When Paul entered the shop, he saw that Mrs. Talucci, their ninetysomething next-door neighbor, was present, along with Myra, the most famous lesbian mechanic in the city. The two of them would be driving to the convention together. Mrs. Talucci was attending as an elderly Tribble. With all the extra padding she'd added to her slight frame, Mrs. Talucci now looked like a medicine ball covered in fur. Paul's son Jeff had worked up a small computer-guided electrical device so that Mrs. Talucci could cause the outer layer of her costume to wiggle and a hidden microphone to give off chirpy squeaks. Turner had to admit, it was pretty effective.
They were discussing Myra's lack of a costume. She said, "Half the dykes in the hall are going to look like Xena. What's the point if you can't stand out? I've got no imagination and no creativity. I'm going to watch the spectacle. And it's going to be quite a spectacle."
Jeff asked, "Why is it going to be a spectacle?"
Myra's eyes gleamed. "I call it the Michelin tire effect."
Myra leaned closer to the boy. "Most of the women in those Xena costumes should have gone on every diet on the planet years ago. They've got all this metal surrounded by a leather skirt that might be adequate protection on a vehicle, but is not going to make it on their three-hundred-pound frames."
When Paul saw Brian, he realized why his older son had been totally mum about his costume. The teenager was in a butt flap and leather harness. The bit of brown leather covered by an eighth of an inch the front of the bottom of his torso, and his butt by slightly less. A broadsword dangled from a strap on his back. He was leaning one elbow on the side of their blue van. Myra began helping him cinch up the harness on the torso underneath.
"They let you bring those things?" Paul asked.
"The sword? Yeah. You've got to get special permission, and you've got to get bonded. You also have to be at least sixteen."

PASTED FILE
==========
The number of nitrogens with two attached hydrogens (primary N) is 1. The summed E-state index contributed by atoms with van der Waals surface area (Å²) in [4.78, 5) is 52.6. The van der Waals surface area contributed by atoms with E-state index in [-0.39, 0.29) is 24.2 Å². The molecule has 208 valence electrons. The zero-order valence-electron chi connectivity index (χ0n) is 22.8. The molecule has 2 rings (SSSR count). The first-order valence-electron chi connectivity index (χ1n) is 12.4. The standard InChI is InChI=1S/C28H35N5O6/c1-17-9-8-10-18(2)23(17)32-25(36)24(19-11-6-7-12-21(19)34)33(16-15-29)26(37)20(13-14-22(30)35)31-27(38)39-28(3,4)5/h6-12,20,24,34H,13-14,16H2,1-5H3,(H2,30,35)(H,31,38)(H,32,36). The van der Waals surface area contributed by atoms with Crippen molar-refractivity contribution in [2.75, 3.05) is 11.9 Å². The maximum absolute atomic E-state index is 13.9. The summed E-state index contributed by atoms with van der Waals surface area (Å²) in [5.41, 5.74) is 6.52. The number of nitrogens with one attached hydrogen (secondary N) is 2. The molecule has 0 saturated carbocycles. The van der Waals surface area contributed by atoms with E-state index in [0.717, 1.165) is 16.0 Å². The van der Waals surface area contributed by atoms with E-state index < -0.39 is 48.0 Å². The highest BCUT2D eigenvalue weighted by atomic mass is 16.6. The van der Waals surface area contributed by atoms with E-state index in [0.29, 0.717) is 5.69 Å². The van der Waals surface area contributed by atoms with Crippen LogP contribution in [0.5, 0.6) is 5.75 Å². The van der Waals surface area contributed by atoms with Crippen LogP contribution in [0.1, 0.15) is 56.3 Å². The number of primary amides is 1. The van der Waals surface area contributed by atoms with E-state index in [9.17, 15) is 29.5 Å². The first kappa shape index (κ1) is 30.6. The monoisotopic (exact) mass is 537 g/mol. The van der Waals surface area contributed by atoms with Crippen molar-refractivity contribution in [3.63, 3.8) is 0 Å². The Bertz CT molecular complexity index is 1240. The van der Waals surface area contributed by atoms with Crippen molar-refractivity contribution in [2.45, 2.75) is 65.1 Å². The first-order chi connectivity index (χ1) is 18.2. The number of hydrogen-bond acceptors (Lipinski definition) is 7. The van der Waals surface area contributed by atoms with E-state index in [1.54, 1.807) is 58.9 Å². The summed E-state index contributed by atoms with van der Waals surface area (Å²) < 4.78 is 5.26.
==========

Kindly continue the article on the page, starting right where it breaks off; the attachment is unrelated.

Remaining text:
Paul examined the sword in its scabbard. "Is it real?"
Brian reached over his head, took out the sword, and handed it, hilt first, to his dad. "Try it."
It took two hands to heft it. The thing was as heavy as it looked. "You sharpen this?" Paul asked.
"No, the place you rent it from says you're not supposed to do anything with it."
The hilt had a bright blue stone in the center and glittery stuff that sparkled and rubbed off on his hands. "What's the glittery stuff?" Paul asked.
Brian said, "I think the technical term is 'glittery stuff.'"
Paul gave it back to his son. "Be careful with the thing."
Brian held out a metal clasp. "I have to have this attached so it can't be drawn. Convention rules."
Paul had asked Jeff if everyone would be in costume. Jeff had said, "Usually there's just like this one big costume deal on Saturday night." His son spoke as if he were an old hand at attending conventions as opposed to the reality, which was that he found these answers on the Internet. "There's so many people attending this convention that they divided the costume competition into categories for Friday night, with the top winners in each category as finalists on Saturday night."
"Who are you supposed to be?" Myra asked Paul.
Paul was in his navy blue sport jacket, beige pants, white shirt, and tie. Turner said, "A boring police detective."
"Got that in one," Myra said.
Paul said to Brian, "Who are you supposed to be, Tarzan?"
"No. The Beastmaster." Brian was in excellent shape and the costume revealed far more muscles than Turner thought appropriate. It wasn't an obscene costume, but it was trying to be.
"This costume is appropriate," Brian said.
"It's obscene," Myra said.
Jeff came around the van from the front. He said, "Ben told him he had to wear something under the butt flap."
"I knew that," Brian said.
Jeff said, "You're not going to make him change?"
Paul was not about to fight his sixteen year old over the costume. He knew he had to pick his battles, and this wasn't one of them. Going to the convention in this get-up might fill Brian's need to try to get himself attention. The boy wasn't doing drugs, he didn't come home drunk, and he hadn't gotten a girl pregnant. He didn't come home late or try to sneak in or out. His grades were excellent and, at least for now, he'd given up trying to get a tattoo and/or a motorcycle. A costume wasn't worth a hassle.
Ben came in. He wore jeans and a black T-shirt. He and Paul kissed. Ben said, "You've seen Tarzan here?" He patted Brian on his leather shoulder strap.
"The Beastmaster," Brian corrected.
Jeff said, "Could that be a master beaster?"
Brian glared at his younger brother. "If you're implying ..." Jeff said, "That you're like everybody else."
Brian said, "You know far too much and are much too young."
"Round one for tonight is over," Paul said. "And all sexual innuendo stops right there, no matter how remote."
Both boys huffed.
Ben said, "I think Fenwick might say, 'Maybe he's trying to work undercover.'"
Mrs. Talucci said, "Fenwick would come up with a much worse and more clear pun."